The Iranian regime’s Supreme Court has upheld death sentences issued for Amir Hossein Moradi (aged 25), Saied Tamjidi (aged 27) and Mohammad Rajabi (aged 25), three political prisoners arrested during Iran’s November 2019 nationwide uprising, according to a report published on Wednesday, June 24, on the Hrana website.
One of the lawyers of these three inmates, who spoke on the condition of anonymity, confirmed the report. It is worth noting that Amir Hossein Moradi, Saied Tamjidi, and Mohammad Rajabi were sentenced to death by Abolghasem Salavati in Branch 15 of the regime’s so-called Revolutionary Courts in Tehran. Salavati is known for his long history of issuing death sentences for political prisoners and other regime dissidents. These three political prisoners have in all their court hearings protested being placed under vicious torture by regime authorities.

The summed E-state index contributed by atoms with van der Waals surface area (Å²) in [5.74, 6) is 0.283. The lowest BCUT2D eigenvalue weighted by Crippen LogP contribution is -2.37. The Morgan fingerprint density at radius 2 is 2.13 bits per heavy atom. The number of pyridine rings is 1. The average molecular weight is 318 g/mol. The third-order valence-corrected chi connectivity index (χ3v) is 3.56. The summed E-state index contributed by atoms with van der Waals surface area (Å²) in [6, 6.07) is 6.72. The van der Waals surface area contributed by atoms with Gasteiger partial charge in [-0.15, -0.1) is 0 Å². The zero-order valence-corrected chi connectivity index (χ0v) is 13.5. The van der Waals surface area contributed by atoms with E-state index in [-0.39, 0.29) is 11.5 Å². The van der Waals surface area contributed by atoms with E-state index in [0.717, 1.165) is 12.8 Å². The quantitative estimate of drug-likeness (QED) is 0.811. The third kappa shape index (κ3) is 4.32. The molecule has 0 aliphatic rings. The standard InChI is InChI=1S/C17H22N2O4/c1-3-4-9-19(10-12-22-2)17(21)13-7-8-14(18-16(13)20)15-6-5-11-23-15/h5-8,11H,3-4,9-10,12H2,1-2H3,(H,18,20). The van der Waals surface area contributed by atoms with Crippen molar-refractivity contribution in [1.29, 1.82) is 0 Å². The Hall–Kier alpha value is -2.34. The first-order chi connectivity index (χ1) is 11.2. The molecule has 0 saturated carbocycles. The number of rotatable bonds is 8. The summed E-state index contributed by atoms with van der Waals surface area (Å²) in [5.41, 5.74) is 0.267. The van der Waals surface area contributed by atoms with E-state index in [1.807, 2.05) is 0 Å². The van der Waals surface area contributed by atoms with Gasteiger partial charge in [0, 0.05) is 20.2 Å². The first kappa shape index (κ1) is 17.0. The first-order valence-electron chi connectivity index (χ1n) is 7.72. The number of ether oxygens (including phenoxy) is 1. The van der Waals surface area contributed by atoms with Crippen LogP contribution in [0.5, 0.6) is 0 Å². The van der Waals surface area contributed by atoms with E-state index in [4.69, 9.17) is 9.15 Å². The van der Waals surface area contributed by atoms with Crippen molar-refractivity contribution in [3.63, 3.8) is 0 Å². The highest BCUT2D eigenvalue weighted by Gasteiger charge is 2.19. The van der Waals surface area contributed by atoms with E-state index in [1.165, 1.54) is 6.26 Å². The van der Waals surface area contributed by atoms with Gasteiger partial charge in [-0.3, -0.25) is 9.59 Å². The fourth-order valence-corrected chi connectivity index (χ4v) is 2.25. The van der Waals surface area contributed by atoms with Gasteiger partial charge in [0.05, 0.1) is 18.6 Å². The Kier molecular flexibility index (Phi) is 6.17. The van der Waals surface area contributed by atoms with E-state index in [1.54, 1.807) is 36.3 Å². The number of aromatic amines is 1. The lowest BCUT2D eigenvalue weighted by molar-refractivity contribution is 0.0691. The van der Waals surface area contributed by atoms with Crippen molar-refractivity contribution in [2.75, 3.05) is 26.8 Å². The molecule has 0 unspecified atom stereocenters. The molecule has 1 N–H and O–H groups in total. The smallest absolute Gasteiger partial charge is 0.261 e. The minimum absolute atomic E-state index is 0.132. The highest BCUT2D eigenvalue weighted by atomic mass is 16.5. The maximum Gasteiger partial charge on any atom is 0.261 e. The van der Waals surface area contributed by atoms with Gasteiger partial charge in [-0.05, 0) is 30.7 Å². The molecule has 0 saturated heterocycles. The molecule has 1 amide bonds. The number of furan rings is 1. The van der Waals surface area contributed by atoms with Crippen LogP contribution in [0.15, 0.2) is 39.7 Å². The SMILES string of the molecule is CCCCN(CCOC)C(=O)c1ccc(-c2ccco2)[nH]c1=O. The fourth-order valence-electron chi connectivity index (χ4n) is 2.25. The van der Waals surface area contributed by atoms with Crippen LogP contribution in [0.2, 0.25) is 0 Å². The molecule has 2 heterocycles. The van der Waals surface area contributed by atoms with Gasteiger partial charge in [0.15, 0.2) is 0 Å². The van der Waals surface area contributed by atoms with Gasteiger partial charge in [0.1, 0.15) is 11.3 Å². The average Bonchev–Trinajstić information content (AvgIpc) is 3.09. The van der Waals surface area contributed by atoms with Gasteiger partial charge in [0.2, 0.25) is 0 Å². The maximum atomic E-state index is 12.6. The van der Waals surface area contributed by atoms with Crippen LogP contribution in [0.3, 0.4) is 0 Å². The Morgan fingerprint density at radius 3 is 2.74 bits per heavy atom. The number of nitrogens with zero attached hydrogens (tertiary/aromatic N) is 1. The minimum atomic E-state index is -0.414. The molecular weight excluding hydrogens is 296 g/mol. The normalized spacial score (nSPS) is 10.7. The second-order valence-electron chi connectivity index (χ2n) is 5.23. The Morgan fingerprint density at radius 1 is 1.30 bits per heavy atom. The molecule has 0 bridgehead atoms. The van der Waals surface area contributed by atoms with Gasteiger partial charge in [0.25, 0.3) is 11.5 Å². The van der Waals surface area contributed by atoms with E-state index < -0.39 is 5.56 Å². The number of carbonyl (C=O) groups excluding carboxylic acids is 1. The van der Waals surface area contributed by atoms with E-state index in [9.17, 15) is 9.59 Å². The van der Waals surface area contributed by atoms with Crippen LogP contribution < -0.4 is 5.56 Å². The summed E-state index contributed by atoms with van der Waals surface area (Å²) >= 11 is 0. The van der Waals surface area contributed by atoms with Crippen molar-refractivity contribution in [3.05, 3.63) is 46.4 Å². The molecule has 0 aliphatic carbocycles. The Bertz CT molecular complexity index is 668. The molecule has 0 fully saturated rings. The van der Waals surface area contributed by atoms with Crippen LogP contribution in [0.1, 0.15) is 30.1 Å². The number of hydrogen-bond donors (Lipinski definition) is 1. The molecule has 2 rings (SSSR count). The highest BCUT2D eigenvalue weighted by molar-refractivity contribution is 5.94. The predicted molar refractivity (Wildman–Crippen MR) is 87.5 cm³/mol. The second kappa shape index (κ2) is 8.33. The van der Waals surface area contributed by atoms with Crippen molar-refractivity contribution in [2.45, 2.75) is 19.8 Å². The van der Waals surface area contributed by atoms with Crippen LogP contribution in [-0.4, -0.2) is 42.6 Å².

Amnesty International launched an urgent action appeal to 'quash the death sentences of Amirhossein Moradi, Mohammad Rajabi and Saeed Tamjidi.' Amnesty reports that the trials of these three men were completely unfair. According to their report, all of their confessions were coerced as they were forced to confess for the camera as a televised propaganda piece. The three men were also promised medical treatment if they confessed, which they were later denied.
They have also said they were subjected to torture and other ill-treatment, including being kicked, beaten with batons and hung upside down while repeatedly receiving heavy blows to their legs and feet. All three political prisoners have been denied access to a lawyer during the investigation phase of their case. This, as always, raises serious questions about the due process denied to defendants, especially political prisoners, in the so-called courts of the mullahs’ judiciary.